Welcome to DC! If you're thinking of becoming a chef, my advice is this: get a job working in a restaurant. Try it out for a couple months before you even consider becoming a chef. It would be a good idea to work during Valentines Day, Mother's Day, New Years Eve, Easter and/or Thanksgiving. Because in all likelihood, if you become a chef you'll work every one of those days!
I myself have worked as chef for most of the last 20 years. And tonite I just got off a 15 hour "Mutha's Day" shift. The garde manger (aka salad guy) got in a car wreck and missed the week; we ran a few guys short. I went in at 6:45 a.m. to get the brunch ready. After running my butt off all morning, I stood out front for five hours and carved. Then I got back in the kitchen with one hour to flip it for dinner service!
We then banged out 250 covers with three less cooks than we'd have liked.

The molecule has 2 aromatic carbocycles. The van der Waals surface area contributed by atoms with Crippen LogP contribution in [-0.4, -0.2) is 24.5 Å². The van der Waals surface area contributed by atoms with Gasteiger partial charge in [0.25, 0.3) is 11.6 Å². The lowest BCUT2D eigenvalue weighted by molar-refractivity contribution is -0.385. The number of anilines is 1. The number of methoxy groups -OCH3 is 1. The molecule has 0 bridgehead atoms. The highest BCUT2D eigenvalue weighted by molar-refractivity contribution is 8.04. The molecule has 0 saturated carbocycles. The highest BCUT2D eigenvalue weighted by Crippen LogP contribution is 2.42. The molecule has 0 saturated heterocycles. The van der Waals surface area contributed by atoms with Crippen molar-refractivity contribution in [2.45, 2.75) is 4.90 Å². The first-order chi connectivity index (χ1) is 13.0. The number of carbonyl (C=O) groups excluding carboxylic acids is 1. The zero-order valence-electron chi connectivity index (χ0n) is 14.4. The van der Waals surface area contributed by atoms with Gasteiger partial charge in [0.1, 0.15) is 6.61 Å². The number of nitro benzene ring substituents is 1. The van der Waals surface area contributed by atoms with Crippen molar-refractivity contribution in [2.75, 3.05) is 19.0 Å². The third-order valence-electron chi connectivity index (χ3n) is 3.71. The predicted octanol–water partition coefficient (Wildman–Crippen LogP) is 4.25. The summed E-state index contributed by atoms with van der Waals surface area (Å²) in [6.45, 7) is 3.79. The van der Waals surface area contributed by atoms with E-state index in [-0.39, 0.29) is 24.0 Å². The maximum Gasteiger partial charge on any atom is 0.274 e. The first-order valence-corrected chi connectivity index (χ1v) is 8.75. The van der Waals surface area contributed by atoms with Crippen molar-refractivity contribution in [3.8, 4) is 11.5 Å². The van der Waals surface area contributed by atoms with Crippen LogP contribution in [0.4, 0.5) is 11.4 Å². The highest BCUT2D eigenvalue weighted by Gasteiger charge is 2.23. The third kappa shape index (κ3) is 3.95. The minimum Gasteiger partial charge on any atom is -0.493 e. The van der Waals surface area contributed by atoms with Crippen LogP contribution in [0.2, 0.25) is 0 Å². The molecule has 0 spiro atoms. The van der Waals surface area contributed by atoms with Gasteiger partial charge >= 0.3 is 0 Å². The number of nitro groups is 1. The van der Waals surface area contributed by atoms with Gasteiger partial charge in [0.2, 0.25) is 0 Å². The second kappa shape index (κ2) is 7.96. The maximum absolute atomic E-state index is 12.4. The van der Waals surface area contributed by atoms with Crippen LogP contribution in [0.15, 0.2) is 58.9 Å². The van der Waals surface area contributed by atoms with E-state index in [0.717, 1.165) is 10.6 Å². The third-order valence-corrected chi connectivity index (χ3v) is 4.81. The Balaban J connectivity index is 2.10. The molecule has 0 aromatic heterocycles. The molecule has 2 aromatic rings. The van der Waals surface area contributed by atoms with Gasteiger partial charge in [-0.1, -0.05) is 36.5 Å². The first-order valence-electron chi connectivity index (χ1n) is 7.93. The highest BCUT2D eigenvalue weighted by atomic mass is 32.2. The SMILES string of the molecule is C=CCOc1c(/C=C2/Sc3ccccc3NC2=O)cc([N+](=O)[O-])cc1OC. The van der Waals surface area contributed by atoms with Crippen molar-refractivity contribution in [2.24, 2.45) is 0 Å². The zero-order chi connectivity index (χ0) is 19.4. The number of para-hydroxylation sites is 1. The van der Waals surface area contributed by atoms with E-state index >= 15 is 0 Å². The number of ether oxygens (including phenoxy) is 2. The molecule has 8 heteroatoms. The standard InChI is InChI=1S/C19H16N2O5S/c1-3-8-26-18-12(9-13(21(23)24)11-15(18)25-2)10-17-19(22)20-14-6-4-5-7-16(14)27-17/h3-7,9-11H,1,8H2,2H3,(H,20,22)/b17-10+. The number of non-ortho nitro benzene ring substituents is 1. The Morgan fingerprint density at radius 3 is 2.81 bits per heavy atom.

Being a chef means a lot of very long days in a hot kitchen, with most of the day on your feet. 12 hour days are the standard, and during the holidays you won't get off so easy. Be ready to deal with a lot of unreliable help, especially dishwashers. In my years of chef'fing, I've had to pick up & take home several cooks on work release from jail. Easter weekends I've worked 18 hours days, got 2 hours sleep and been back for another 14 hour day.
Sounds great, huh?
So what's the upside? Well, you may love your job. Some of us get addicted to the "rush" of banging it out on the line. And you may have a lot of creative input. Be aware that it will take you years to get to be "a chef": you no more graduate chef's school as a chef than a doctor graduates med school as a doc. You'll have to pay your dues, but it can be rewarding. There's a "trench warfare" mentality in a kitchen, and you will come to love those who go to war with you every night.
Best way to see if it's for you is to get a job in a kitchen. The hours are long, the work is hard and the kitchen is hot, but keep in mind- that's the glamourous part!